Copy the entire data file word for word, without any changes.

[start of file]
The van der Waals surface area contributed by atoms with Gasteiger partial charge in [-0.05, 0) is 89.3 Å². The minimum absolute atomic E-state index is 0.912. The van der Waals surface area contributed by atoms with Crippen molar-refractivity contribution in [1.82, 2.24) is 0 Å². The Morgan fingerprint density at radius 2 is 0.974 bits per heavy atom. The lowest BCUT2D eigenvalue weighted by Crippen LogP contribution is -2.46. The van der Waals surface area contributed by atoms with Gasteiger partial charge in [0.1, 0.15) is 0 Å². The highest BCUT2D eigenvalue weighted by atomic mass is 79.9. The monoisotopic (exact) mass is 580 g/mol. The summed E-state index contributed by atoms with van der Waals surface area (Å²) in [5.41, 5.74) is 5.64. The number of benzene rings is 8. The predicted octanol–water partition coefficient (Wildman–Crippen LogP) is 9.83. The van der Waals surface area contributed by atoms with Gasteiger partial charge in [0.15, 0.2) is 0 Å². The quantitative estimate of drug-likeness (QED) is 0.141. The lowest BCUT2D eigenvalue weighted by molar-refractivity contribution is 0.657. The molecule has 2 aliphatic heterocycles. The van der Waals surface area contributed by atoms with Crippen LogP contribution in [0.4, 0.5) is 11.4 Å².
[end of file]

The van der Waals surface area contributed by atoms with Gasteiger partial charge in [-0.05, 0) is 89.3 Å². The minimum absolute atomic E-state index is 0.912. The van der Waals surface area contributed by atoms with Crippen molar-refractivity contribution in [1.82, 2.24) is 0 Å². The Morgan fingerprint density at radius 2 is 0.974 bits per heavy atom. The lowest BCUT2D eigenvalue weighted by Crippen LogP contribution is -2.46. The van der Waals surface area contributed by atoms with Gasteiger partial charge in [0.1, 0.15) is 0 Å². The highest BCUT2D eigenvalue weighted by atomic mass is 79.9. The monoisotopic (exact) mass is 580 g/mol. The summed E-state index contributed by atoms with van der Waals surface area (Å²) in [5.41, 5.74) is 5.64. The number of benzene rings is 8. The predicted octanol–water partition coefficient (Wildman–Crippen LogP) is 9.83. The van der Waals surface area contributed by atoms with Gasteiger partial charge in [0.15, 0.2) is 0 Å². The quantitative estimate of drug-likeness (QED) is 0.141. The lowest BCUT2D eigenvalue weighted by molar-refractivity contribution is 0.657. The molecule has 2 aliphatic heterocycles. The van der Waals surface area contributed by atoms with Crippen LogP contribution in [0.4, 0.5) is 11.4 Å².